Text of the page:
“Don’t look back” they say, as if it were that simple.

These three words of advice are meant to balm the wounds of leaving whatever it is behind that no longer fits into your life. For me, it was the city of my birth and upbringing. My misspent halcyon days found me appropriately beer-drenched in Cream City. I cheered the Brewers in 2011, while 2018 found me petitioning the heavens for an elusive Brewers ring. Flags fly forever, and the pursuit of said flag found me echoing Uecker’s oaken voice, screaming it to the rafters with every win and loss. In 2018 I also became a father and lost my grandfather, the oldest of my Wisconsinite relatives and the patriarch of my family.


The pandemic and election that defined the dreaded year that was 2020 carried with them the ineffable perception of everything and nothing happening all at once, all of the time. The apocalypse was so boring. Spare the people I shared a home with, I found myself communicating exclusively in analog to family chats and a list of friends that seemed to wither and fray like our collective sanity during those dark days. I spent many free moments sitting on a hammock staring at century-old trees, envying the animals who existed unaware of pestilence and politics. Between these meditative moments and a hefty dose of cognitive behavioral therapy, one unexpected truth kept emerging: I no longer felt at home in Milwaukee.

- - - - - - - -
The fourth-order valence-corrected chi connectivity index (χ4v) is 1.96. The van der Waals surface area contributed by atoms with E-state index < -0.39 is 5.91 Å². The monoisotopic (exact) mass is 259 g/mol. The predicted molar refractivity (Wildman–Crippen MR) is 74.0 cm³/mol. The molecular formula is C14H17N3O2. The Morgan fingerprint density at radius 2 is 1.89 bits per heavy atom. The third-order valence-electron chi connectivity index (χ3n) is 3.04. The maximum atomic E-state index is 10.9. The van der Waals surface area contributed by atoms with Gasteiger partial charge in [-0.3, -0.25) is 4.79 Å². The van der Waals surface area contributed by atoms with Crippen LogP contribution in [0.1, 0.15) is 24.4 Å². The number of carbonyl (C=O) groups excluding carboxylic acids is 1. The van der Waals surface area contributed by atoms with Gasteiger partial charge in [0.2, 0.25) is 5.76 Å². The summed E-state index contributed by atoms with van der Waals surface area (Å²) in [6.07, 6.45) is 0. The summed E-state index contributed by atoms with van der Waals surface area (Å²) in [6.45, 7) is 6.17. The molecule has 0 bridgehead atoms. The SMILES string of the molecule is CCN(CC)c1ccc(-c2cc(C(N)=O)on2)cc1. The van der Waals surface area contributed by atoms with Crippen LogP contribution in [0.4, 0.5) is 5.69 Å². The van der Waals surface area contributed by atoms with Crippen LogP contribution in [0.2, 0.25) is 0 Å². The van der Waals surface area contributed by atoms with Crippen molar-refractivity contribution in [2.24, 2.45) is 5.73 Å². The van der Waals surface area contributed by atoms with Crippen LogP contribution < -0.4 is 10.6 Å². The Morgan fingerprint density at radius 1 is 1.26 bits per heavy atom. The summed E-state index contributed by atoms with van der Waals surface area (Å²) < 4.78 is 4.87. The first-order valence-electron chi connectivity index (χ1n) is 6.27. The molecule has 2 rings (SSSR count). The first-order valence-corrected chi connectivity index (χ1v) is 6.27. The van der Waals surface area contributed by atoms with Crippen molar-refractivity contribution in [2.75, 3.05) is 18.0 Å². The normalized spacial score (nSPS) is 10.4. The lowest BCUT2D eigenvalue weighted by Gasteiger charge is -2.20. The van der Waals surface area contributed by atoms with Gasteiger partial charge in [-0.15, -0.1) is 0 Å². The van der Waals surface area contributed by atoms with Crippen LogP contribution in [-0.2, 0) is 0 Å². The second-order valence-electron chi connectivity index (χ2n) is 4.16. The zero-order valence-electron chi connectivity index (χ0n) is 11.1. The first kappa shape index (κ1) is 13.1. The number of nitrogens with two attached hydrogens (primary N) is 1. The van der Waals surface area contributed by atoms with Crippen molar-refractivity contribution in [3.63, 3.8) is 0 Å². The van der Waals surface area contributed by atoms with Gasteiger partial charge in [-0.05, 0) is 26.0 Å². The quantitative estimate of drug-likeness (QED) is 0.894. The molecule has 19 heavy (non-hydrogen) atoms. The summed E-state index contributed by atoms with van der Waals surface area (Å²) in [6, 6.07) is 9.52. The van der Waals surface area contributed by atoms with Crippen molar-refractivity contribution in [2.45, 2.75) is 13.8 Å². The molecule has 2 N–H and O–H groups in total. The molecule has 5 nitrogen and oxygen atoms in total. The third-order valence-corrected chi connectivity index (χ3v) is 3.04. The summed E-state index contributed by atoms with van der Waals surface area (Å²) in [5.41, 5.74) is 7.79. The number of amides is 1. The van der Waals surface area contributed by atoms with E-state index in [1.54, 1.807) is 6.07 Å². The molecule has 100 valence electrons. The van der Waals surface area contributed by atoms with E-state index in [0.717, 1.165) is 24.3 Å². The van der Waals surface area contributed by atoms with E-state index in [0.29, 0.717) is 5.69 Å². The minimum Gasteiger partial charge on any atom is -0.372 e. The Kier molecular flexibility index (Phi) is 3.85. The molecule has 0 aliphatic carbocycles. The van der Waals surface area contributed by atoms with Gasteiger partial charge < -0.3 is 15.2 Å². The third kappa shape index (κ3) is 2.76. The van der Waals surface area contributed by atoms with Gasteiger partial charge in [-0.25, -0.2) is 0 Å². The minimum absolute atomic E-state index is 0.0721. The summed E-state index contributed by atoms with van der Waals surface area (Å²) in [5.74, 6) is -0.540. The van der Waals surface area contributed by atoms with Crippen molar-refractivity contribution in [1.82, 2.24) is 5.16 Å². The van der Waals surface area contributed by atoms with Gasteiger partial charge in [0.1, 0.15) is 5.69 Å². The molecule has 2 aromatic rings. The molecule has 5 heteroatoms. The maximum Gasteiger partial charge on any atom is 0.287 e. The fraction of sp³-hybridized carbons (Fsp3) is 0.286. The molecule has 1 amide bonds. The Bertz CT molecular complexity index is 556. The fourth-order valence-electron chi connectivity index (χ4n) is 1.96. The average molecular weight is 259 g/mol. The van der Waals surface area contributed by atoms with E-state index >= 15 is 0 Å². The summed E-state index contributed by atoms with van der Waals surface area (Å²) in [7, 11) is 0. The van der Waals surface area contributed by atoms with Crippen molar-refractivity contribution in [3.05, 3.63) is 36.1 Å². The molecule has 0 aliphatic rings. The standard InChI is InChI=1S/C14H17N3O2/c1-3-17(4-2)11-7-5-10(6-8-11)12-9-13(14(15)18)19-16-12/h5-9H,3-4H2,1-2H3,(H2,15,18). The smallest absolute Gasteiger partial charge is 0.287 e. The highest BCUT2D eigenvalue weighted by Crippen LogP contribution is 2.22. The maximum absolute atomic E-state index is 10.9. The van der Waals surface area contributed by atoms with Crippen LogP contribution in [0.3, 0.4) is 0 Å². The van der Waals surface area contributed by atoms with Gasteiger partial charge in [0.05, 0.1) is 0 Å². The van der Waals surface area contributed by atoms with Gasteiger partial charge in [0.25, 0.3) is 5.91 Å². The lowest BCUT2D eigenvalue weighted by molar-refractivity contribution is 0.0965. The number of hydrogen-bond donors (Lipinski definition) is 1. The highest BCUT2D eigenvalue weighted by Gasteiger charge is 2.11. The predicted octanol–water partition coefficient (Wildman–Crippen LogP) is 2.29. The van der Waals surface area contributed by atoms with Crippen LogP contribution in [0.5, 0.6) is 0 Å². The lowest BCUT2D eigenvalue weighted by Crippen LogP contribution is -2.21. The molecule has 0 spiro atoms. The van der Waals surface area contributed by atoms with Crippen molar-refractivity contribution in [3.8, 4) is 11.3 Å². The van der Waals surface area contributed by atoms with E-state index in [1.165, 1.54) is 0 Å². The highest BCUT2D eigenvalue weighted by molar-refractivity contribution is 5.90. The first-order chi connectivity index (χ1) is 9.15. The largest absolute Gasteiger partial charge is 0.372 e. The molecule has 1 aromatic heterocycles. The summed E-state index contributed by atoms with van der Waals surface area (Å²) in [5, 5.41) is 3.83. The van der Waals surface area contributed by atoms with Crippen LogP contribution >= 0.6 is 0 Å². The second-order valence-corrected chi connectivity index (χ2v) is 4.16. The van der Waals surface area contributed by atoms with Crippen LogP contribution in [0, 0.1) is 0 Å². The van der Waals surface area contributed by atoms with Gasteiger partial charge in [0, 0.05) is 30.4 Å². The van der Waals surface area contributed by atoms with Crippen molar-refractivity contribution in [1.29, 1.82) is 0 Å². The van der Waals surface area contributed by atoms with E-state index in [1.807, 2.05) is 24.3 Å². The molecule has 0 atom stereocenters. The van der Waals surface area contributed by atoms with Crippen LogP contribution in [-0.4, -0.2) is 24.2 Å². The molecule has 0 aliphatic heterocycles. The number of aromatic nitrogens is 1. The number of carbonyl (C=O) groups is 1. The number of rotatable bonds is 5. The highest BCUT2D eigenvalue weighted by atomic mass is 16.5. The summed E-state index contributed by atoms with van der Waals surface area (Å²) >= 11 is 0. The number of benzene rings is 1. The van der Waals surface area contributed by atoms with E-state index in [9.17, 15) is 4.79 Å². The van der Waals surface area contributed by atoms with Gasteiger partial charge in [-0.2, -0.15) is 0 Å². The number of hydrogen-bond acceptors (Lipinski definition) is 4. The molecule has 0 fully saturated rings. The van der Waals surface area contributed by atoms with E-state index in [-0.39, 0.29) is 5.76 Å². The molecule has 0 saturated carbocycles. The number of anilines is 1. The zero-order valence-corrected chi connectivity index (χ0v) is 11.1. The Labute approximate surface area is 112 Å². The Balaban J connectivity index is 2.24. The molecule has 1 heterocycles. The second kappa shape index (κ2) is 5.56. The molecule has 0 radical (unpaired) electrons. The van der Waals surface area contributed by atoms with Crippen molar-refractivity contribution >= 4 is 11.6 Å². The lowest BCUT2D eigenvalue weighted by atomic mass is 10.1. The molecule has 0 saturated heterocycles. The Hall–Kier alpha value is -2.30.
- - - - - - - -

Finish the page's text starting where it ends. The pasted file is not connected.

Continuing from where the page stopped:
With a rabid housing market and no anchor in sight, plans were hatched, scrapped, re-formulated, and hatched once more. Like Kris Kristofferson’s cleanest dirty shirt, our raggedy ol’ shotgun shack of a home was brought to the most respectable form we could muster and put on the market. We sold 75 percent of our belongings, hugged our vaccinated loved ones, and prepared to say goodbye. When the day came, as if it were written, the singer of my favorite hardcore band was one of our movers. I first knew him from my earliest days of exploring the contours of sound that ran counter to the tidy suburban narrative crafted for me, and now he was a literal part of the apparatus that saw me indulging for the first time, unafraid in letting go.

One truck and a Subaru contained our collective possessions, and it was in that sturdy green car that I looked back. The rearview was consumed with everything I took for granted, and some things I perhaps valued too much. Looking back was necessary, but taking it in was impossible. This city and the things in it that made me cry in the happiest and saddest ways, that still build themselves around me in my most stressful or whimsical dreams, that made the accent I have more apparent when it’s being used to conversate with my new neighbors in Brooklyn, it was being eaten by the horizon. As much as it hurt, I had to keep my foot on the pedal.